By Leah Sander
WARSAW — Kosciusko County plans to use $1.28 million of its American Rescue Plan Act money on its public safety communications tower project.
At its regular meeting on Thursday, Aug. 12, the Kosciusko County Council approved 5-0 to use a portion of the $15.4 million from the federal government as part of the ARP. Council Vice President Sue Ann Mitchell and Members Jon Garber, Mike Long, Joni Truex and Kim Cates all voted in favor. Council President Ernie Wiggins and Member Kathy Groninger were absent.
The Kosciusko County Commissioners already agreed to the plan.
The project includes three main towers located at the Kosciusko County Highway Department, Claypool Elementary School and near Dewart Lake. Two supplementary towers are planned for locations in northwest and southeast Kosciusko County.
Using the money for the project was recommended by the county’s ARP committee, which includes voting members Mitchell, Wiggins and County Commissioner Cary Groninger and non-voting members County Auditor Michelle Puckett and Administrator Marsha McSherry.
McSherry presented the recommendation to council Thursday.
The unexpected emergency money approved earlier this year by Congress and President Joe Biden will help free up other money the county had originally set aside for the project, which was expected to cost upward of $2.4 million.
The council will formally approve the spending plan at its next meeting, Thursday, Sept. 9. However as Mitchell pointed out, the use of the money is still just a plan since government has “not finalized what you can spend (ARP) money on yet.”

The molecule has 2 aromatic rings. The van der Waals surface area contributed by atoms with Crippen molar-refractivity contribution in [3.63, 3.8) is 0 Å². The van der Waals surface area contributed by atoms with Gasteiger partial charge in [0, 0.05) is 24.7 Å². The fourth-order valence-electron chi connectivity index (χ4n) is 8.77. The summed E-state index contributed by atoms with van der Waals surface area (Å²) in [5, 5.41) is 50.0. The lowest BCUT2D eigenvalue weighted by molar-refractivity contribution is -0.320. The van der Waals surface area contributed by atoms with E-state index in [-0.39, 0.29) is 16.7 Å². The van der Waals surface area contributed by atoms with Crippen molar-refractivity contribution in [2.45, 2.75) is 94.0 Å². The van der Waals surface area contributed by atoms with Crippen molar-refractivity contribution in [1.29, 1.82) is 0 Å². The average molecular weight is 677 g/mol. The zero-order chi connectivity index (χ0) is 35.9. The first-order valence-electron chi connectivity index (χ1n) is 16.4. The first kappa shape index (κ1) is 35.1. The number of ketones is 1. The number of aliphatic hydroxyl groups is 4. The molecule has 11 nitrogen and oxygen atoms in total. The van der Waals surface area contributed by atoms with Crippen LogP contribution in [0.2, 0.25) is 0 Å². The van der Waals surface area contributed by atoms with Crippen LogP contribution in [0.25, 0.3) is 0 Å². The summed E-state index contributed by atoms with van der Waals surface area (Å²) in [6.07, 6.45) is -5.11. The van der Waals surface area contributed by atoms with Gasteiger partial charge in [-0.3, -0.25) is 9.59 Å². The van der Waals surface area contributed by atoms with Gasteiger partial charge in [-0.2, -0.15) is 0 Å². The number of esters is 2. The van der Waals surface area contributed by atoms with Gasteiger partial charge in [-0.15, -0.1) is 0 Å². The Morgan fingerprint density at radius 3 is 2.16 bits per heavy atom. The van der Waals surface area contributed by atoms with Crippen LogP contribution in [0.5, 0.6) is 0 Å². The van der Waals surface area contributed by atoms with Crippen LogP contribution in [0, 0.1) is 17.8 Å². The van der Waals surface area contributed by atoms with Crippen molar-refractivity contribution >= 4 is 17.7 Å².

“I do want to say on the behalf of the committee that we have done a lot of talking, we’ve done a lot of thinking, but we haven’t spent the money,” she said.
She said based on a webinar she watched that finalization for how ARP funds may be spent may come in September. The county’s ARP committee did check with a consultant before recommending to spend some county funds on the project.
Related, McSherry said various county entities, including fire departments and sewer districts, have inquired about getting the county’s permission to use ARP money for projects. She said once the county’s ARP committee is more organized, it will have meetings to talk with the entities about requests.
The federal government has mandated that ARP funds must be obligated by 2024 and paid out by 2026, said Puckett.